With the reauthorization of the Individuals with Disabilities Education Act out of the way, Congress in its next term is expected to finally get around to renewing three other major education measures: the Higher Education Act, the Head Start preschool program, and the main federal law on vocational education.
All three were scheduled for reauthorization in the just-ended two-year term of Congress, but lawmakers did not finish them.
In January, the new 109th Congress will start from scratch on crafting a revision of the Higher Education Act, which authorizes $70 billion in federal student-aid programs, among other provisions.
The higher education reauthorization had made significant headway in the House in this session. Alexa Marrero, a spokeswoman for Republicans on the House Education and the Workforce Committee, said the panel split up the reauthorization into seven separate bills, of which four passed on the House floor during the 108th Congress. Lawmakers will have to start from scratch in the next Congress.
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“The way the House approached the reauthorization was to move the bills separately to give action to a variety of issues involved,’’ Ms. Marrero said. The four bills that passed would have created stricter accountability requirements for teacher education programs, increased student-loan forgiveness for some teachers, revamped foreign-language programs, and renewed graduate education programs.
One proposal that didn’t get far but nonetheless provoked debate would have stripped federal financial aid from institutions that continued to increase tuition by more than twice the rate of inflation. That measure was sponsored by Rep. Howard P. “Buck” McKeon, R-Calif.
The Senate Health, Education, Labor, and Pensions Committee failed to even come up with its version of the HEA during the two-year congressional term. Becky Timmons, the director of government relations at the American Council on Education, said that the Senate had too many other issues on its plate.
Ms. Timmons said the House was also not under any particular pressure to bring remaining aspects of the Higher Education Act to the floor this year. And intense partisanship in the congressional term did not help matters.
“The past history has been that this bill has been remarkably bipartisan, … but this time around there were very few staff meetings that involved representatives from both parties,” Ms. Timmons said.
One observer predicted that even next year could be too early for Congress to reach agreement on reauthorizing the law. Jamie P. Merisotis, the president of the Washington-based Institute for Higher Education Policy, said it could be 2006 before Congress passes an HEA reauthorization.
“It will be very difficult to do it in the first year, because there will be so many issues in the jurisdiction of the committees that it will be difficult for them to get to it,’’ he said. The bill could have a better chance in the second year of the 109th Congress.
Mr. Merisotis also noted that this year’s election campaigns did not make higher education a priority, and that lack of attention also means that it won’t be a priority next year.
But he cautioned against Congress’ failure to act on a renewal of the HEA, which “sends a message that the programs aren’t a priority.’’ On the other hand, he said, most of the debate around the Higher Education Act has seemed to be about accountability rather than student access to college.
“If the reauthorization would result in changes that would negatively impact student access, it would be better not to reauthorize it,’’ he said.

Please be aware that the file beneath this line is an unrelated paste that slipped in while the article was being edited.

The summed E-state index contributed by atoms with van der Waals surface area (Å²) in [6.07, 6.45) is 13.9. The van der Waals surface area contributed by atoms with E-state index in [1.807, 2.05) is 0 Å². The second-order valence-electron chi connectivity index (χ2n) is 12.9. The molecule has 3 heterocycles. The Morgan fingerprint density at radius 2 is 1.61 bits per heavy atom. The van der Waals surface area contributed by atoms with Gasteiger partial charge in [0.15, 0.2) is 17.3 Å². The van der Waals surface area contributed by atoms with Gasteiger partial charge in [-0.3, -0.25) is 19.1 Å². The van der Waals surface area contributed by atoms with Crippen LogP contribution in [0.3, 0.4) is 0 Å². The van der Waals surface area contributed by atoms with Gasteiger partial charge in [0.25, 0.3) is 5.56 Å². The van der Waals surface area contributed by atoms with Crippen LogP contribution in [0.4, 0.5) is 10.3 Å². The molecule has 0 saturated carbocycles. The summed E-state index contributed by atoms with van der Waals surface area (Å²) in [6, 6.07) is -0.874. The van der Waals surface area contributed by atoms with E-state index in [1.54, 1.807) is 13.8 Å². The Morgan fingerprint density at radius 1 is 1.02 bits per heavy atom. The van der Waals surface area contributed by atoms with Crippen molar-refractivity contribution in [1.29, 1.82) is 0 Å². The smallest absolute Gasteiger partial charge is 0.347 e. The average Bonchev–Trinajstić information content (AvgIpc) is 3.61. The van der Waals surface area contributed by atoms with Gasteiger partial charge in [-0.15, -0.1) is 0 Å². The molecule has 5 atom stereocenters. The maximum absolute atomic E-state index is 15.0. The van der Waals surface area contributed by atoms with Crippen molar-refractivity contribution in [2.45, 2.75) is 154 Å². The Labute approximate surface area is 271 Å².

There was more bipartisan cooperation on the bills to renew the Carl D. Perkins Vocational and Technical Education Act, which also, however, failed to make the final cut at this session.
The Perkins Act authorizes funding for career and technical education, and seeks to improve such programs. It is considered one of the largest federal investments in high schools.
Updated versions of the law passed the House and Senate education committees this year, but they never made it to the floor of either chamber. “It was really just a time issue; …they ran out of time,” said Alisha Hyslop, the assistant director of public policy at the Association for Career and Technical Education, an Alexandria, Va.-based group that works to advance career education.
Meanwhile, the reauthorization of Head Start, the main federal early-education program for poor children, was approved by the full House and by the Senate education committee, but failed to reach the Senate floor.
The program provides comprehensive health, family-support, and education services to children from birth to 5 years of age.
In the House, where the Head Start bill passed by a single vote in July 2003, Democrats opposed a provision in the reauthorization that would have allowed eight states to take Head Start funding as a block grant. Democrats also expressed concern that states operating with those block grants would be allowed to set their own standards and evaluate their progress, avoiding federal monitoring reviews that are currently undertaken on each Head Start program every three years.
In the Senate, some members had other ideas for the program. “The approach that the Senate took was considerably different than that of the House,” said Maureen Thompson, a legislative consultant for the National Head Start Association. The Senate committee’s version of the bill did not incorporate the eight-state block grant, and it included an academic-testing mandate that was not in the House bill.
Work on the reauthorization of the Head Start law will begin from scratch next year. Ms. Thompson said she hoped any new legislation would strengthen existing programs and make the program available to more vulnerable children.
A version of this article appeared in the December 01, 2004 edition of Education Week as Congress Gets an Incomplete on 3 Major Education Bills